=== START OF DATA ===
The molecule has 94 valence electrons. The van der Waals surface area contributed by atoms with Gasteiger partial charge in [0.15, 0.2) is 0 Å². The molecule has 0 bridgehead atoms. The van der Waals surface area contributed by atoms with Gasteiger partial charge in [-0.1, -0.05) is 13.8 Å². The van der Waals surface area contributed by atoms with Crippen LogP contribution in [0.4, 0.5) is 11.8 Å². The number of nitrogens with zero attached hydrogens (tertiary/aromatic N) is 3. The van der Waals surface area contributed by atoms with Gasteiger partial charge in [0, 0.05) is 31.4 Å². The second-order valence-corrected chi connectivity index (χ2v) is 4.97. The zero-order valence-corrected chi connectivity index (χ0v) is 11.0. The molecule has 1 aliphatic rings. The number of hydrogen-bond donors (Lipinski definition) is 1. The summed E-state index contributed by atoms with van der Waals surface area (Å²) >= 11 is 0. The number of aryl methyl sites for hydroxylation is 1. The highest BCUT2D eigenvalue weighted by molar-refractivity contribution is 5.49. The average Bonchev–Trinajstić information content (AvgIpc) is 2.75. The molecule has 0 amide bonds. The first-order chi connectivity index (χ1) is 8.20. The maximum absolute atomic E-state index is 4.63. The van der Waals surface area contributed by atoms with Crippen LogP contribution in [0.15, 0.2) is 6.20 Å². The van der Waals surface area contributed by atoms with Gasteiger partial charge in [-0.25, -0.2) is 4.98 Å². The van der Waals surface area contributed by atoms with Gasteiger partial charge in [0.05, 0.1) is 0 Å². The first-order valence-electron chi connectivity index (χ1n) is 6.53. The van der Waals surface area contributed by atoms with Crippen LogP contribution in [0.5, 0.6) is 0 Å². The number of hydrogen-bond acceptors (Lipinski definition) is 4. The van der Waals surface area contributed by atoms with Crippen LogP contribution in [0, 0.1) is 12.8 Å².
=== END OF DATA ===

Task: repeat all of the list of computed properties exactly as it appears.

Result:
The molecule has 94 valence electrons. The van der Waals surface area contributed by atoms with Gasteiger partial charge in [0.15, 0.2) is 0 Å². The molecule has 0 bridgehead atoms. The van der Waals surface area contributed by atoms with Gasteiger partial charge in [-0.1, -0.05) is 13.8 Å². The van der Waals surface area contributed by atoms with Crippen LogP contribution in [0.4, 0.5) is 11.8 Å². The number of nitrogens with zero attached hydrogens (tertiary/aromatic N) is 3. The van der Waals surface area contributed by atoms with Gasteiger partial charge in [0, 0.05) is 31.4 Å². The second-order valence-corrected chi connectivity index (χ2v) is 4.97. The zero-order valence-corrected chi connectivity index (χ0v) is 11.0. The molecule has 1 aliphatic rings. The number of hydrogen-bond donors (Lipinski definition) is 1. The summed E-state index contributed by atoms with van der Waals surface area (Å²) >= 11 is 0. The number of aryl methyl sites for hydroxylation is 1. The highest BCUT2D eigenvalue weighted by molar-refractivity contribution is 5.49. The average Bonchev–Trinajstić information content (AvgIpc) is 2.75. The molecule has 0 amide bonds. The first-order chi connectivity index (χ1) is 8.20. The maximum absolute atomic E-state index is 4.63. The van der Waals surface area contributed by atoms with Crippen LogP contribution in [0.15, 0.2) is 6.20 Å². The van der Waals surface area contributed by atoms with Gasteiger partial charge in [-0.25, -0.2) is 4.98 Å². The van der Waals surface area contributed by atoms with Gasteiger partial charge in [0.05, 0.1) is 0 Å². The first-order valence-electron chi connectivity index (χ1n) is 6.53. The van der Waals surface area contributed by atoms with Crippen LogP contribution in [0.5, 0.6) is 0 Å². The number of hydrogen-bond acceptors (Lipinski definition) is 4. The van der Waals surface area contributed by atoms with Crippen LogP contribution in [0, 0.1) is 12.8 Å².